How many times have I found Envy categorized under “post-rock” or some more ambient derivative (should any truly exist)? When I was in college, I listened to post-hardcore. Not exclusively, but still quite a bit. I also listened to electronica: IDM, ambient; regular outfits like Future Sound of London, Aphex Twin, Squarepusher, and Venetian Snares. For harder, more guitar-based music, I listened to myriad bands, all of which screamed, chugged through power chords, cited lost loves as world-enders, and droned and whined on through chorus after bleary chorus. I loved it. It was what black metal is to some people today: somewhat hip in some circles (maybe not Pitchfork’s), and enjoyable, inaccessible to people who didn’t like Blue Velvet, soft-strummed-to-distorted-riffs, straight-edge melancholia, black eye-liner, gauged ears, and hoodies.
Who are Envy?
Envy are Japanese post-hardcore.
Are they Unwound?
Are they At the Drive-In?
Have they really eked from emo to post-rock like Appleseed Cast or Planes Mistaken For Stars?
What about post-metal—think Isis?
No, no, no.
Then what about Boris? Or Toe? Those guys are Japanese, and they dabble in instrumental epic rock…
Envy are, as they were on their 2003 Level Plane release, a simple, and I emphasize simple, amalgamation of two bereft genres: traditional screamo (called “skramz” in the underground) and post-rock (think strictly Explosions In The Sky, not Bark Psychosis). They’ve had two successfully diverse releases, and each has been on behalf of another artist’s contribution: First, we were given Envy / Jesu in the summer of 2008, which coupled the group’s dim “build-break-repeat a single note for bars-repeat” ethos with Justin Broadrick’s brilliant post-metal metallics. Paired together, this was good. It still is. Soon after, in late 2008, legendary post-hardcore purists Thursday met Envy for two sides, seven tracks of plodding Boss-pedal ambiance, climaxing through screams screamed in two languages, chanted sometimes in others, and broken down with effectively emotional drum work. All the while, it was a joint effort—it took the pairs to make the whole, to give the listener an honest split with enough heartfelt diversity so that neither artist became mired. But this point, sometimes drastically, is ruined on Envy’s solo work. On Recitation, it becomes clear, the same as it ever was—formulaic.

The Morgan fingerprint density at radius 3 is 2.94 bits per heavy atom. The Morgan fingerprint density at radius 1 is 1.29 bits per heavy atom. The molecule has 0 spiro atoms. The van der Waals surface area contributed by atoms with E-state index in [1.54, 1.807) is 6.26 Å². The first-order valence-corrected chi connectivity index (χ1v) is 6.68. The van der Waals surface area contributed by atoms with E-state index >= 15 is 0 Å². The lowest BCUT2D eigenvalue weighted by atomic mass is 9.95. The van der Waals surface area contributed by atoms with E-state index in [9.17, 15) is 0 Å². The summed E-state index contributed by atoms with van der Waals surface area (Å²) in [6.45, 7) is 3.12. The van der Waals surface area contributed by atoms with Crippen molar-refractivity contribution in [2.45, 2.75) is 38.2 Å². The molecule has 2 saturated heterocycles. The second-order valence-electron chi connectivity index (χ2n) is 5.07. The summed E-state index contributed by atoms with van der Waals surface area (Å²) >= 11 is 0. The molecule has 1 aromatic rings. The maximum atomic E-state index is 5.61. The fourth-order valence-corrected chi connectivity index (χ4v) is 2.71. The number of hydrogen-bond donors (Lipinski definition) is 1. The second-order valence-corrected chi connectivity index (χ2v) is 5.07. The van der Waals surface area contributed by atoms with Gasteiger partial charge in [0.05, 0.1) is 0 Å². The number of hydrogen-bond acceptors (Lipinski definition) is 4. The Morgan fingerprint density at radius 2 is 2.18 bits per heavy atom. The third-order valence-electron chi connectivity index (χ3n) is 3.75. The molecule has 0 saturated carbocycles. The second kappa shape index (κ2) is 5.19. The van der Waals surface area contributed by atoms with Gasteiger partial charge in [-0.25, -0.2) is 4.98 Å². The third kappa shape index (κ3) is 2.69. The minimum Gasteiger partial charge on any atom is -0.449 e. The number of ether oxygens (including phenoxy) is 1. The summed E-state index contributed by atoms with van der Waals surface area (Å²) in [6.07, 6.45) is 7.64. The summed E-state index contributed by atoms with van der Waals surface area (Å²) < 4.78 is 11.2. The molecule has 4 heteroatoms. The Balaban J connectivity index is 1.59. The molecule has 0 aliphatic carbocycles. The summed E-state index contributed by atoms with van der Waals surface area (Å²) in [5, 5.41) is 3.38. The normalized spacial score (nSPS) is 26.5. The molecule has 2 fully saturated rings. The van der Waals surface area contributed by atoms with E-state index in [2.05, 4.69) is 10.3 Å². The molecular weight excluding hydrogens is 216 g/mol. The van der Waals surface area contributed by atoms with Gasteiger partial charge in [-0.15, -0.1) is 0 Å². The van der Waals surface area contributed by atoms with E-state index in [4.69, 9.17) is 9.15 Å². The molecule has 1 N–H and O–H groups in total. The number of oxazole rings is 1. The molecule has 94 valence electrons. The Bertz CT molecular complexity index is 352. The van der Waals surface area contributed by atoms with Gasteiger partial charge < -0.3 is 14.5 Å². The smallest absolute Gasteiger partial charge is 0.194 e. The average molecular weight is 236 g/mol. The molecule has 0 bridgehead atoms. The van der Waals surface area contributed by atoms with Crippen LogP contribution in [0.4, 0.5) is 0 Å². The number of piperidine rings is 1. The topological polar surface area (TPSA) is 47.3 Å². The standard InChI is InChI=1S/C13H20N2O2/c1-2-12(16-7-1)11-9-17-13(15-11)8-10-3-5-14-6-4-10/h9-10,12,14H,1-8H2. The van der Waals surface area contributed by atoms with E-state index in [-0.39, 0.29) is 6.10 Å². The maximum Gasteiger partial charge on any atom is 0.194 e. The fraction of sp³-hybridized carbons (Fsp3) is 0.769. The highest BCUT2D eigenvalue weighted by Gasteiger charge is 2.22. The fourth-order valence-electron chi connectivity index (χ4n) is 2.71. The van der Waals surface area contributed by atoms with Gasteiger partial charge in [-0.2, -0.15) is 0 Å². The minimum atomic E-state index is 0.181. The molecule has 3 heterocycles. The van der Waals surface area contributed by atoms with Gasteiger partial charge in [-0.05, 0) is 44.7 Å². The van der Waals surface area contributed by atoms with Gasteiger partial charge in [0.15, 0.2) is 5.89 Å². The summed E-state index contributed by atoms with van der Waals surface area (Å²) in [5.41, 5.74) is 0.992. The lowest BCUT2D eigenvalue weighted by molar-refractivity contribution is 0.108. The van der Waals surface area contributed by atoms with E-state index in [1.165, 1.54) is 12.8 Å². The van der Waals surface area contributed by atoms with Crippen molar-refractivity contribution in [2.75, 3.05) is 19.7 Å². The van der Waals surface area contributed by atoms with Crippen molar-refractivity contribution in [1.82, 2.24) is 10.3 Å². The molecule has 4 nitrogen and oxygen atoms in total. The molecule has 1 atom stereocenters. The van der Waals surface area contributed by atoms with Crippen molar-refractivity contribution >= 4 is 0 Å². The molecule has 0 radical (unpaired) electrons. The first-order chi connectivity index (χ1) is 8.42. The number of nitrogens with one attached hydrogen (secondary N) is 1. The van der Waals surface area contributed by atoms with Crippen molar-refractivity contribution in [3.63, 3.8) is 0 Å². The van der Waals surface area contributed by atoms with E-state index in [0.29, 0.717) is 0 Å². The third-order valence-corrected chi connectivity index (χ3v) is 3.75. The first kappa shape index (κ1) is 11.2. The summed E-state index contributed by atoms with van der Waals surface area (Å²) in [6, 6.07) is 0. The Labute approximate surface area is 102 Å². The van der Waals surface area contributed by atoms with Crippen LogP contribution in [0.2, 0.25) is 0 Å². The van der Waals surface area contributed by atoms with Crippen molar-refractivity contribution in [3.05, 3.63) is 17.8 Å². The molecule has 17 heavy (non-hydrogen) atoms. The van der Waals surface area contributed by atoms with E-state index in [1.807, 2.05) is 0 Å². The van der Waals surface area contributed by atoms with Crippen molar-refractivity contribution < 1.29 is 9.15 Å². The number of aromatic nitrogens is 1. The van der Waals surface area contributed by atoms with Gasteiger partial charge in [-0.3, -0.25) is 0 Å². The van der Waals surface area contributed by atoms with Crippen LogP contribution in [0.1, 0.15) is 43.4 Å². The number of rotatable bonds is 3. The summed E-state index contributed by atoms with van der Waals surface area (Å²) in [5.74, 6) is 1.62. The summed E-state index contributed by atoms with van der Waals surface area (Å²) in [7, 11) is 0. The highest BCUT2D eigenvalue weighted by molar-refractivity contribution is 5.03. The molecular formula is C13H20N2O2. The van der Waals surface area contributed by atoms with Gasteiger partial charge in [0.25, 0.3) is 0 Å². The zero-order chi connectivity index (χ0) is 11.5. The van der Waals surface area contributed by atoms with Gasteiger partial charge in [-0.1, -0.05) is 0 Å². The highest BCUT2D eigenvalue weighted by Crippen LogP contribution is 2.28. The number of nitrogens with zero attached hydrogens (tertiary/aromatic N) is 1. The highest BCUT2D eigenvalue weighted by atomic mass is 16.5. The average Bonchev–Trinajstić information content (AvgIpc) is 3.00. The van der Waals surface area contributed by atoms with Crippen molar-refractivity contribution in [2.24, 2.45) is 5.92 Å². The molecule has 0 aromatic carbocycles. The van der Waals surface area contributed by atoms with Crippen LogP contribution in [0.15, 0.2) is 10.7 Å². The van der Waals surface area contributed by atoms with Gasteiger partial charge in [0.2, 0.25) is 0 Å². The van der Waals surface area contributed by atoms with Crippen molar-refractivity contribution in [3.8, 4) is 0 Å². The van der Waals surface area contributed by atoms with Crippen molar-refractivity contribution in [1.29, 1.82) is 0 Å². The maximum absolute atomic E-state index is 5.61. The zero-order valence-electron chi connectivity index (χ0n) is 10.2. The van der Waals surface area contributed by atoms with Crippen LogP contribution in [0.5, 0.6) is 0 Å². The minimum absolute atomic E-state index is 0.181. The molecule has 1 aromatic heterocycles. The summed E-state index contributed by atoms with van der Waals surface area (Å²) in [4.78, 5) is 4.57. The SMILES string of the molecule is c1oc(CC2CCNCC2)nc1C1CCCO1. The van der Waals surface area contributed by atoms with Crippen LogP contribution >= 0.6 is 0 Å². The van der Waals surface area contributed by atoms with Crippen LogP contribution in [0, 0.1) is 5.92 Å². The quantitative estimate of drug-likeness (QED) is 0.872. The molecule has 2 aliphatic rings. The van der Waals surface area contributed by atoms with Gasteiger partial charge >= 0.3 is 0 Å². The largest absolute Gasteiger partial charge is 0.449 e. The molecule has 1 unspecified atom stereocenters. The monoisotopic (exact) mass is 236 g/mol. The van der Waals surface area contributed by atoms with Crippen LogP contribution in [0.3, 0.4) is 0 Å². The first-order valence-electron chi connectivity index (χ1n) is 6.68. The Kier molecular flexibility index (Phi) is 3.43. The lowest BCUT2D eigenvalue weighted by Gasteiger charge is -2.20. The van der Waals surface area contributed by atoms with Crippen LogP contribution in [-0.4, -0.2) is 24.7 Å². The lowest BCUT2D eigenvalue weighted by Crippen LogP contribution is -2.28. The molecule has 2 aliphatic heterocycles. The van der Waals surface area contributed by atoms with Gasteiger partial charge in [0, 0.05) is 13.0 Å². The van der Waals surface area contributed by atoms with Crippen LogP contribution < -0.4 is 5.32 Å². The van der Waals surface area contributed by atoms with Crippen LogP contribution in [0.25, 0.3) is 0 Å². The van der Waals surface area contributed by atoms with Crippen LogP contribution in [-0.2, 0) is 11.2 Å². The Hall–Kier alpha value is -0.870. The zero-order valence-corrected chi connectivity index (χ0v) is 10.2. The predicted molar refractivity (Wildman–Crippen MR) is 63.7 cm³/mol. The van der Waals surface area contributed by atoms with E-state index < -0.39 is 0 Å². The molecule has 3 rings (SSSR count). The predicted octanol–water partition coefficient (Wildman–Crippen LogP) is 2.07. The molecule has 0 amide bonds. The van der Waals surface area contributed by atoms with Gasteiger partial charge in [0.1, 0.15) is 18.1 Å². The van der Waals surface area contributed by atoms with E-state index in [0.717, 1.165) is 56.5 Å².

Many of Envy’s albums are well-received in publications and on blogs where the band is deemed, or assumed, “intelligent” because of its post-hardcore/post-rock/screamo polyamory. Look deeper. It’s never more, on any given track on Recitation, than a melodic cue taken from Sigur Ros’ Takk and an angst-y cue taken from, well, pick any mid-2000s mall screamer. Let’s say the rarely referenced Greeley Estates, only rougher, given a Wu-Tang sort of gravel pit grit.
With all this heavy criticism, I can’t help but conclude with a nod toward the positive. What is it? Progression. There must be some logical progression from All the Footprints You’ve Ever Left and the Fear Expecting Ahead to Recitation. Those fans who got angry in 2001 (or prior, if you’ll count their lesser-knowns) aren’t so angry anymore. You’ve got half of it: The kids want a way to chill out. There are only so many drywall room walls to punch. Only so many Pontiac Sunfires to burn out. Linkin Park probably got the best of them after 9/11. But to truly chill out, one must go completely sublime. Think The Field. Minimal techno. Whatever will follow dubstep. Envy, those splits you did were wonderful. There must be some frontier which you can blaze. Some new cross-genre hipster crossroad. Find it. Tell us about it in Japanese.
// Sound Affects
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